Escape rooms. Gamified learning. Treasure hunts. Huge project-based learning units. If you are anything like me, you can get overwhelmed by all the possibilities of how to structure a lesson and which method will engage students the most. I’m positive the first time I sat in on a professional development before the school year on all the “new techniques” that had come out since I graduated from my educator program, I quickly found a paper bag to hyperventilate into.
You can ask my husband and immediate family how many stressed out conversations we had over all these methods I had heard zero about not to mention the fact that I was floating. It’s for this reason that when I was teaching MacBeth I decided to incorporate “old school” graphic organizers and close reading activities.
Now, I’m not poo-pooing on escape rooms, gamified learning, or PBL. The complete opposite! These activities are amazing at getting students engaged and participating in their learning. But these activities can also require an abundance of energy from teachers on the backend. I certainly remember those days where I would show up at school at five in the morning and come home at six or seven. And still I’d be thinking and working on the unit.
With all the responsibilities put on a teacher’s shoulders, like homeroom, professional development, evaluation portfolios, a never-ending stream of meetings, and all the dang grading and lesson planning we already don’t have the time for, who has the time?
I personally wanted to lobby the universe for an extra hour a day so I could sleep restfully. I concluded that not every single waking moment of a unit had to be as engaging as the previous one cause, guess what, some standards are inherently engaging.
Some standards are inherently engaging.
In my classroom, I prioritize what I need my students to be engaged in (also known as the boring standards that even bring me to tears) versus inherently engaging standards that my students are easily motivated to learn about. An example of a boring standard would be a synthesis of two texts with common themes.
I’m sure adults could figure a way to make it engaging, but to a student, why the heck would they want to read two articles on the same topic when they could just do with one? This is where I rope in things like reliable sources, the advent of misleading news sources, and reading things with a grain of salt.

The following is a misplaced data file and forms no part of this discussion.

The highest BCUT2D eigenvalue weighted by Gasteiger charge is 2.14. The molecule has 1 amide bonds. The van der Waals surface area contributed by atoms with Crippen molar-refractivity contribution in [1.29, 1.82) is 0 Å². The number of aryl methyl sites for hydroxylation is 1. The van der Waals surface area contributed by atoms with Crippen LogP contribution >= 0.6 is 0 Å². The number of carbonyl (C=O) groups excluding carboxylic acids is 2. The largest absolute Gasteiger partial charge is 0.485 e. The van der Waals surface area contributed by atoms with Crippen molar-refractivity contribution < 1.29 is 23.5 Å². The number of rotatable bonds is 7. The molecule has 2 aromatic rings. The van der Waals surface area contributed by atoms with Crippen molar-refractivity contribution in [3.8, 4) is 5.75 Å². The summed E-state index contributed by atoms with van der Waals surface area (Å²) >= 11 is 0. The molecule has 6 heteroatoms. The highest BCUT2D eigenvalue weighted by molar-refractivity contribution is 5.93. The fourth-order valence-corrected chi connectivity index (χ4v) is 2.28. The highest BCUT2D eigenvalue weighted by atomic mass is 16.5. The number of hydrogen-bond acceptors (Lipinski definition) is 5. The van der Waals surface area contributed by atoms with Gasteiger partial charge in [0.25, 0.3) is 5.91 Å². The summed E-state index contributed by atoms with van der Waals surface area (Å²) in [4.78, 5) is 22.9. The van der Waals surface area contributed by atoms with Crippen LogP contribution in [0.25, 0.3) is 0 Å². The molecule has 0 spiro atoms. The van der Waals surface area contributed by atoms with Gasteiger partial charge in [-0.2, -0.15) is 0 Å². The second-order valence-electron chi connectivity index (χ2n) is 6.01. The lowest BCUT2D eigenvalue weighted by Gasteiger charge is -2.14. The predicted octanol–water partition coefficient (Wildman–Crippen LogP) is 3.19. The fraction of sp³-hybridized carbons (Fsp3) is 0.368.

It can genuinely turn into an amazing unit, even though I’m sure a big name publishing company’s textbook could make it bore a kid to tears. After I’ve spent my creative juices on making an engaging lesson, I then see what else in the unit might be more engaging on its own and therefore lends itself to traditional teaching methods like graphic organizers.
Analysis of Characters for Traditional Learning
Characterization, in my experience, is one of the easier things for students to learn. They can quickly put themselves in a character’s shoes and usually can’t stop talking about their personal experiences as they relate to the text. This is why I choose to use graphic organizers. The Institute for Advancement of Research in Education (IARE) found that graphic organizers resulted in improvement in the areas of “reading comprehension, student achievement in grade levels and content areas, thinking and learning skills for organizing information, seeing relationships, and categorizing of concepts, retention of information, and achievement among learning disabled students (IARE, 2003, as quoted in p. 234, Bellanca, 2007).” Graphic organizers, therefore, can launch your teaching into another level.
Graphic organizers are amazing.
Close reading. Probably one of the harder things to teach students. So why do I choose to make worksheets for close reading? Because students need to practice annotation. And guiding them with a set of questions starts to show them what questions they should be asking once they get the opportunity to choose their own portion of text to close reading. In my class, I also assign a close reading activity where students choose which text to close read, pick from a set of creative projects, and then perform them or show them in the class. In this sense, traditional learning takes place in the form of I-do, We-Do, You-Do.
I use graphic organizers all over the place in my teaching. And like I said, characterization is one of those standards that lends itself to worksheets and graphic organizers. I used them for Things Fall Apart by Chinua Achebe, The Hate U Give by Angie Thomas, Shakespeare’s MacBeth, and John Green’s Looking for Alaska.
But you can also use them for other standards. It depends on what you think your classroom likes and dislikes. Are your students history buffs? Are they social justice warriors? Do you have a class full of arts-inclined students? Then use worksheets and easy to put together projects for that class.
At the end of the day you need to look at how to prioritize your time so you don’t burn out.
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